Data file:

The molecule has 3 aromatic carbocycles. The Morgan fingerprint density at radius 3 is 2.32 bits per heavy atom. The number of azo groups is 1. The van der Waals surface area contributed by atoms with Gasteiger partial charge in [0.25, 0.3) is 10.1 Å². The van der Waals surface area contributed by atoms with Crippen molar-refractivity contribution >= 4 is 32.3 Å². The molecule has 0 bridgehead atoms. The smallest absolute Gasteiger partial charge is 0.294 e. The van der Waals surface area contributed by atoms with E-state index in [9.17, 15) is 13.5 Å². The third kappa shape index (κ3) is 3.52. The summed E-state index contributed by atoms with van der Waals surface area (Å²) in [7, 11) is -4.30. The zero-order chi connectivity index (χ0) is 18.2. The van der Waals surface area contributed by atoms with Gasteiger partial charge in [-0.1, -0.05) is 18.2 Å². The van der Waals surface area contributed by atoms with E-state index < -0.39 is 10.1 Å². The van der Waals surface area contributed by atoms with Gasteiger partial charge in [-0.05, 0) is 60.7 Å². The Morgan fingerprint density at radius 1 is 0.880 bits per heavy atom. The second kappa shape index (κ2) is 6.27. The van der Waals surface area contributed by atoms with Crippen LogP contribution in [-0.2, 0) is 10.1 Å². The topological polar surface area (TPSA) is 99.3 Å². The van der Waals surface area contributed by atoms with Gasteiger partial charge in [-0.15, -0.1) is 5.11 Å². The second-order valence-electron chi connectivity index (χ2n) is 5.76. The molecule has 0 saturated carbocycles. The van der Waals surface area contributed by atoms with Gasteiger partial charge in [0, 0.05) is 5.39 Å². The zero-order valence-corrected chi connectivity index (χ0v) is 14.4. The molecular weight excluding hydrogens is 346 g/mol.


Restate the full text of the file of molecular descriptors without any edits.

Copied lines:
The molecule has 3 aromatic carbocycles. The Morgan fingerprint density at radius 3 is 2.32 bits per heavy atom. The number of azo groups is 1. The van der Waals surface area contributed by atoms with Gasteiger partial charge in [0.25, 0.3) is 10.1 Å². The van der Waals surface area contributed by atoms with Crippen molar-refractivity contribution >= 4 is 32.3 Å². The molecule has 0 bridgehead atoms. The smallest absolute Gasteiger partial charge is 0.294 e. The van der Waals surface area contributed by atoms with E-state index in [9.17, 15) is 13.5 Å². The third kappa shape index (κ3) is 3.52. The summed E-state index contributed by atoms with van der Waals surface area (Å²) in [7, 11) is -4.30. The zero-order chi connectivity index (χ0) is 18.2. The van der Waals surface area contributed by atoms with Gasteiger partial charge in [-0.1, -0.05) is 18.2 Å². The van der Waals surface area contributed by atoms with E-state index < -0.39 is 10.1 Å². The van der Waals surface area contributed by atoms with Gasteiger partial charge in [-0.05, 0) is 60.7 Å². The Morgan fingerprint density at radius 1 is 0.880 bits per heavy atom. The second kappa shape index (κ2) is 6.27. The van der Waals surface area contributed by atoms with Crippen LogP contribution in [-0.2, 0) is 10.1 Å². The topological polar surface area (TPSA) is 99.3 Å². The van der Waals surface area contributed by atoms with Gasteiger partial charge in [-0.15, -0.1) is 5.11 Å². The second-order valence-electron chi connectivity index (χ2n) is 5.76. The molecule has 0 saturated carbocycles. The van der Waals surface area contributed by atoms with Gasteiger partial charge in [0, 0.05) is 5.39 Å². The zero-order valence-corrected chi connectivity index (χ0v) is 14.4. The molecular weight excluding hydrogens is 346 g/mol.